British Columbia announced on August 23 that it is following Quebec by becoming the second province to require proof of vaccination for entry to establishments including restaurants. The B.C. vaccine passport will come into effect on September 13, two weeks after Quebec’s goes live.
Unlike Quebec’s, the B.C. vaccine passport will only mandate that patrons have received one dose of the vaccine. Quebec is gearing up to require all visitors to non-essential businesses to be fully vaccinated with two doses.
However, B.C. officials said that by October 24, two doses will be required.
“Vaccines are our ticket to putting this pandemic behind us,” Premier John Horgan said on Monday. “So I call on all eligible unvaccinated British Columbians to roll up their sleeves to stop the spread, and help protect themselves, their loved ones and the people in their community.”
In B.C., people aged 12 and up will be required to show proof for indoor and patio dining in restaurants, as well as other amenities including nightclubs, fitness centres, casinos, and indoor events such as conferences and weddings.
It will not apply to retail and grocery stores and other services either deemed essential or considered to have low rates of transmission and/or other sufficient infection prevention measures in place.
A secure weblink will be provided and publicized before Sept. 13, where people will be able to confidentially access their proof of vaccination. Individuals will be able to save a copy to their phone to show it when entering or using designated businesses and events. People who cannot access their records online will be provided with a secure alternative option.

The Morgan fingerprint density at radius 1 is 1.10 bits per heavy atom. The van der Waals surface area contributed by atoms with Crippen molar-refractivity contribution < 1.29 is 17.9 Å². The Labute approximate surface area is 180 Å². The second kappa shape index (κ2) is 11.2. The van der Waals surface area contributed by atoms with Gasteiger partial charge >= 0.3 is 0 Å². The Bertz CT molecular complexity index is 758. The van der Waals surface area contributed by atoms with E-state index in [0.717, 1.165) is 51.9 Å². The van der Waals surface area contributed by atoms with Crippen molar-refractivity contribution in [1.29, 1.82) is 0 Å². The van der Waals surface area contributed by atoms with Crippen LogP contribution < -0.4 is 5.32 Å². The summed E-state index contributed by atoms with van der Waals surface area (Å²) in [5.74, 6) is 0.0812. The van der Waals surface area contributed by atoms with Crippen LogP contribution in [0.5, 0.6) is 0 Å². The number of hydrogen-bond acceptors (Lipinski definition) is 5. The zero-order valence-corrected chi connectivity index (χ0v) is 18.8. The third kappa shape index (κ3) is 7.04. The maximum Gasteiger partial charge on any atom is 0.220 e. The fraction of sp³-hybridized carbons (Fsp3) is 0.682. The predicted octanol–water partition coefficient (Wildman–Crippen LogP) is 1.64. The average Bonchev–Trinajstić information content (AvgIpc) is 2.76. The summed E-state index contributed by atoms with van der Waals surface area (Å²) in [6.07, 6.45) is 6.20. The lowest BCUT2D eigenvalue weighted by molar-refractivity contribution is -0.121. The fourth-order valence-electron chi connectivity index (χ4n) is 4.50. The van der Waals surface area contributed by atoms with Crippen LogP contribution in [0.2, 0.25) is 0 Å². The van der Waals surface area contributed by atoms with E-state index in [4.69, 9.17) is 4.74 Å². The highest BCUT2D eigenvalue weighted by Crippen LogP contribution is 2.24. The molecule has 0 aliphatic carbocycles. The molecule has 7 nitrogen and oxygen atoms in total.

The measure comes amid a sustained uptick in cases in B.C.
Vaccine passports have been a topic of fierce debate in recent weeks at a time when COVID-19 has become re-termed as a “pandemic of the unvaccinated.” Huge proportions of the cases and hospitalizations that are currently being seen are coming in people who have not been fully vaccinated, something that has also been the case in B.C.
The Business Council of B.C., B.C. Chamber of Commerce, and other groups including the Greater Vancouver Board of Trade, the Alliance of Beverage Licensees, the BC Hotel Association, the Tourism Industry Association of BC, and the BC Restaurants and Foodservices Association had asked the province for the measures in a letter to Horgan last week. They said businesses that are at risk of being closed again for pandemic orders need help to enforce restrictions designed to protect people at sporting events and other gathering sites.
Ian Tostenson, president and CEO of the BC Restaurants and Foodservices Association, has said the industry was excited for the possibility of a passport system in B.C., but that questions would need answering.
“How do we get the information and in what form?” he asked, per CTV News. “And then, how do we train our staff to deal with those situations that could be people not wanting to accept this, or ‘I left it at home,’ or a whole script of things? You have to be careful with that.”
Jeff Guignard of the Alliance of Beverage Licensees Jeff Guignard had told NEWS 1130: “There are about 190,000 people who work in the hospitality industry every day and about 14,000 businesses out there, and they have a right to be protected and not have their business shut down by public health because of a COVID-19 outbreak that somebody else brought in with them.”